Abrdn gave investors a lot to ponder after the asset manager posted a downbeat set of results. While Abrdn shows no signs of staunching the slow exit of client funds, alongside the distraction of selling down stakes in Russian companies, the firm’s insiders have topped up their positions and taken advantage of a weaker share price in the process.
With the most to lose if shareholders decide a change of direction is needed, it came as no surprise that chief executive Stephen Bird took out the biggest position by buying 50,000 shares at 199p a piece, with his total stake now 400,000. His chairman, Sir Douglas Jardine Flint, followed suit with 10,765 shares at an average of 197p. Other senior executives with significant new positions included the chief financial officer, Stephanie Bruce, and non-executive director and wealth management veteran Jonathan Asquith, who weighed in 40,000 shares at 199p and 50,865 shares at 196p a share, respectively.
Whether the buys prefigure a recovery in Abrdn’s share price is difficult to tell. After several years of leaking funds, investors are still waiting for the 2017 merger of Aberdeen Asset Management and Standard Life to deliver any discernible value. Therefore, we view the buys mainly as a confidence exercise.
Spending spree at ITV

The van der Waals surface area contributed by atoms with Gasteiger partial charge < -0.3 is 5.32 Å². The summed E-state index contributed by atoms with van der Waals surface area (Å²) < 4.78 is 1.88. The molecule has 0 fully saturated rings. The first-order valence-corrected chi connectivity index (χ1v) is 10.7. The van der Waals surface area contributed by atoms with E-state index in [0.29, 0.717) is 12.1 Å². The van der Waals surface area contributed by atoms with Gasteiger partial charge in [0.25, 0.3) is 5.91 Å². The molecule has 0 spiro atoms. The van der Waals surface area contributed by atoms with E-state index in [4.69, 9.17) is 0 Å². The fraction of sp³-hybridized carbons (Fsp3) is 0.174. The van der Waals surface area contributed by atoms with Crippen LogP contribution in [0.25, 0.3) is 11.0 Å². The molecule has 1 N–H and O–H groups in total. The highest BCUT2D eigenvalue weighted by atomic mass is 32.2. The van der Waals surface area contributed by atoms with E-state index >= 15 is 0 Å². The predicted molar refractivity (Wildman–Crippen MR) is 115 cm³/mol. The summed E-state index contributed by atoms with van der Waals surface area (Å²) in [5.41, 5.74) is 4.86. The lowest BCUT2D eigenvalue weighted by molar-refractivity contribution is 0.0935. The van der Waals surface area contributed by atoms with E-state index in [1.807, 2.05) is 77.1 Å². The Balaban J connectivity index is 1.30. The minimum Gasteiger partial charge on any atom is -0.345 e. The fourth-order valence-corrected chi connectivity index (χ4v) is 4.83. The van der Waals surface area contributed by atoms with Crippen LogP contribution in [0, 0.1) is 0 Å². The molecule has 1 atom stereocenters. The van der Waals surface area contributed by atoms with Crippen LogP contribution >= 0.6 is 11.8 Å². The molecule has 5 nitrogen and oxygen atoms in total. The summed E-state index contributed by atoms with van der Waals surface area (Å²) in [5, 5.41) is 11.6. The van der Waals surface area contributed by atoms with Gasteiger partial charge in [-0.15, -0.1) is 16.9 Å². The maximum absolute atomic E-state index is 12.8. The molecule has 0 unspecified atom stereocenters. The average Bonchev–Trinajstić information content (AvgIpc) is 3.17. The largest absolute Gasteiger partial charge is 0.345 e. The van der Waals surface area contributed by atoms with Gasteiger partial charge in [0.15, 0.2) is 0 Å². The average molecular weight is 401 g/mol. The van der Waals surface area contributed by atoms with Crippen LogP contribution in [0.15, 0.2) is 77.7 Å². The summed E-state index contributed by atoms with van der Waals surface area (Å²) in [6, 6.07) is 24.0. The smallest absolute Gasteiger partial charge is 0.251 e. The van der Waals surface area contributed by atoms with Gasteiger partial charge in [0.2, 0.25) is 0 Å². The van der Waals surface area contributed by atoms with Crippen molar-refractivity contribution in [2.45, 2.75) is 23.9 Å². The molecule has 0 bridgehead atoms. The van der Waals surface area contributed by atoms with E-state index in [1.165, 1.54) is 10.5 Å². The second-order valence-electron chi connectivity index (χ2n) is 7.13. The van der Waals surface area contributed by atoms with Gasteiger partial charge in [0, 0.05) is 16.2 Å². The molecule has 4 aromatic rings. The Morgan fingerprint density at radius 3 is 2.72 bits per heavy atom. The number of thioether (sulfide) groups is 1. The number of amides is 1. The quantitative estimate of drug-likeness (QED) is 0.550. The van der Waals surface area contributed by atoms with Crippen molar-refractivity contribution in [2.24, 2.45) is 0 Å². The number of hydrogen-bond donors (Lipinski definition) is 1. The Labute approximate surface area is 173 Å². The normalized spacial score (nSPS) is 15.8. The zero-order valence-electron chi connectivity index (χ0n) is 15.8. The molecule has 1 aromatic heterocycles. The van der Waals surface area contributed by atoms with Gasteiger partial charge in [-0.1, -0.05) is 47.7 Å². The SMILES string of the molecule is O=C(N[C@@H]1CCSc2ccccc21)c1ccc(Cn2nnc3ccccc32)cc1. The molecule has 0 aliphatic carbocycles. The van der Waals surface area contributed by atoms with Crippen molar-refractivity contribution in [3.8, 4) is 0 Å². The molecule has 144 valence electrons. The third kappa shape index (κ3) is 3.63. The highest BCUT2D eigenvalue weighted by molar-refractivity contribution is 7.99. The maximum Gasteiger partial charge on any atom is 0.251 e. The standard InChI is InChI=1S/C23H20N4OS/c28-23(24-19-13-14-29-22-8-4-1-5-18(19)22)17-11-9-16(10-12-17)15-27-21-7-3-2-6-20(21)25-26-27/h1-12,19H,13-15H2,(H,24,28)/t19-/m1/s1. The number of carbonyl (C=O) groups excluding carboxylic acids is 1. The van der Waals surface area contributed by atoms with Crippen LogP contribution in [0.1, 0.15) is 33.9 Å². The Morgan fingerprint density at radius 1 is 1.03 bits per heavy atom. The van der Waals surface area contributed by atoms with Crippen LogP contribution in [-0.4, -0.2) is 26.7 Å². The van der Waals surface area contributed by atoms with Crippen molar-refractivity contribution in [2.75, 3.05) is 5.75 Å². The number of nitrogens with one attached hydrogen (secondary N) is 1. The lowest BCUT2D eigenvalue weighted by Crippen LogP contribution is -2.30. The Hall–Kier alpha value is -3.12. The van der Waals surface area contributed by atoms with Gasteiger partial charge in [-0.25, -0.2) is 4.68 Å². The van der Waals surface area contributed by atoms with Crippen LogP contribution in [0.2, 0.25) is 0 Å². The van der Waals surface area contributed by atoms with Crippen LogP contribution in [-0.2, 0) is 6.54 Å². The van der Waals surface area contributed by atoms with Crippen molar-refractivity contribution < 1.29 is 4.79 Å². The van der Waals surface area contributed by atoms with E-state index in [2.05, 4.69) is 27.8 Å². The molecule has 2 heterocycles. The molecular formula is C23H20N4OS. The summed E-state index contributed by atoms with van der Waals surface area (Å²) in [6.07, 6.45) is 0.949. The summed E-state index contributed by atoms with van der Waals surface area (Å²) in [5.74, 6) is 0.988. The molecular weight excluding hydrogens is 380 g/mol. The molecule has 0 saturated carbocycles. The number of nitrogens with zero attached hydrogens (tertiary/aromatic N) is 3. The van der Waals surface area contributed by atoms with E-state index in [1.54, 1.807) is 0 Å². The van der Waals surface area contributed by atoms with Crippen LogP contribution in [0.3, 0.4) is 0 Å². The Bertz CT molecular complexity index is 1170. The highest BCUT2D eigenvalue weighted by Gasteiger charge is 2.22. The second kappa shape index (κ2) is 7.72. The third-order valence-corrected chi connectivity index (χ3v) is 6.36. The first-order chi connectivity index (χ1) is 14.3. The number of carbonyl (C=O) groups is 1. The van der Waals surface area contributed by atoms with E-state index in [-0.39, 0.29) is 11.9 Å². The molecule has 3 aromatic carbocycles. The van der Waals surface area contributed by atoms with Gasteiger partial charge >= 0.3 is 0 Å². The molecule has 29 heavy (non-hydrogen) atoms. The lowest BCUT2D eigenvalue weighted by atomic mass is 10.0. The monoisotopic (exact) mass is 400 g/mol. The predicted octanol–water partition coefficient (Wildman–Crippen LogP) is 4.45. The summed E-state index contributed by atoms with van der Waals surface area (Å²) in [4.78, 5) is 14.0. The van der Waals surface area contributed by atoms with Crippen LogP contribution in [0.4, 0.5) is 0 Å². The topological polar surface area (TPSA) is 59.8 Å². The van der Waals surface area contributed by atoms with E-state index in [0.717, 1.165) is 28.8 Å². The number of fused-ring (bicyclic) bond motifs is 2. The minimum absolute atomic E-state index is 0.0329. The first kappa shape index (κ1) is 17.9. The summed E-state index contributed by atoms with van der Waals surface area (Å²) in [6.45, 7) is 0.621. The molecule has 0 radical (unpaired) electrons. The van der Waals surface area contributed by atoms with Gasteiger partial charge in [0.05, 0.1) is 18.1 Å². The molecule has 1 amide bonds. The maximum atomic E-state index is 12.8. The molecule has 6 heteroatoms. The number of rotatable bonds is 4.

ITV outlined its plan to stave off the threat faced by streaming platforms like Netflix and Disney+ by saying it will “supercharge” its own streaming service.
The company said it expects to more than double digital revenue to £750mn by 2026 through the launch of its ITVX service in the final quarter of this year.
It clearly needs to do something, given that the total number of hours watched by customers dropped by 9 per cent to 15.1bn last year.
Thus far, ITV has 9.6mn monthly active users streaming just over 1bn hours of content. The broadcaster is looking to double both figures by 2026.
Competing with the US media giants is an expensive business, though – it expects to spend £1.23bn on content across all platforms this year, rising to £1.35bn next year.
Management are backing themselves to deliver. Chairman Peter Bazalgette, chief executive Carolyn McCall and chief finance and operating officer Chris Kennedy bought almost £250,000 worth of shares between them following the expansion announcement, which accompanied annual results showing a 48 per cent jump in pre-tax profit to £480mn as external revenue grew 24 per cent to £3.45bn.
Although the strength of its performance gives ITV’s management the justification for greater investment, there will be concerns about its scale, according to Credit Suisse analysts.
Given that much of the costs are being borne upfront, investors “may be unwilling to look beyond” these towards the long-term benefits, its analysts said.
And so it has proved — at least in the short term. Although Artemis Investment Management has taken a 5 per cent stake in the broadcaster, many others have been selling. ITV’s share price dropped 28 per cent following the announcement and continued to fall in subsequent days.